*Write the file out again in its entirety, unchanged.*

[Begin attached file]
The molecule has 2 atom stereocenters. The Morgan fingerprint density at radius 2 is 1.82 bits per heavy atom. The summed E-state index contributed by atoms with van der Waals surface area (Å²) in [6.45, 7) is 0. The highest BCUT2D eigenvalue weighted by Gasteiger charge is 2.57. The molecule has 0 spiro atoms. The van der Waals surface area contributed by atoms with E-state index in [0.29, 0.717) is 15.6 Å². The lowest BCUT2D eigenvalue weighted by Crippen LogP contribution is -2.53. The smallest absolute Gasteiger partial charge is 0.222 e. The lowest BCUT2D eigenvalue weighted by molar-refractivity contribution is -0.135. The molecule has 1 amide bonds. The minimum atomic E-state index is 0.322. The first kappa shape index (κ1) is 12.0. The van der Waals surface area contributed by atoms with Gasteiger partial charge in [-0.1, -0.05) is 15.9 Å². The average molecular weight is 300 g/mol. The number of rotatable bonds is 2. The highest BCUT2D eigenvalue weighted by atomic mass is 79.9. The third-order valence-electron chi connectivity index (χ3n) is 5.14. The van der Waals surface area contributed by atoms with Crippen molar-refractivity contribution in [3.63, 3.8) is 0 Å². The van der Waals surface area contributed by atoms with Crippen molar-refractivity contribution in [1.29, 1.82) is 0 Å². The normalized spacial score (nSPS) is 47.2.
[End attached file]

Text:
The molecule has 2 atom stereocenters. The Morgan fingerprint density at radius 2 is 1.82 bits per heavy atom. The summed E-state index contributed by atoms with van der Waals surface area (Å²) in [6.45, 7) is 0. The highest BCUT2D eigenvalue weighted by Gasteiger charge is 2.57. The molecule has 0 spiro atoms. The van der Waals surface area contributed by atoms with E-state index in [0.29, 0.717) is 15.6 Å². The lowest BCUT2D eigenvalue weighted by Crippen LogP contribution is -2.53. The smallest absolute Gasteiger partial charge is 0.222 e. The lowest BCUT2D eigenvalue weighted by molar-refractivity contribution is -0.135. The molecule has 1 amide bonds. The minimum atomic E-state index is 0.322. The first kappa shape index (κ1) is 12.0. The van der Waals surface area contributed by atoms with Gasteiger partial charge in [-0.1, -0.05) is 15.9 Å². The average molecular weight is 300 g/mol. The number of rotatable bonds is 2. The highest BCUT2D eigenvalue weighted by atomic mass is 79.9. The third-order valence-electron chi connectivity index (χ3n) is 5.14. The van der Waals surface area contributed by atoms with Crippen molar-refractivity contribution in [3.63, 3.8) is 0 Å². The van der Waals surface area contributed by atoms with Crippen molar-refractivity contribution in [1.29, 1.82) is 0 Å². The normalized spacial score (nSPS) is 47.2.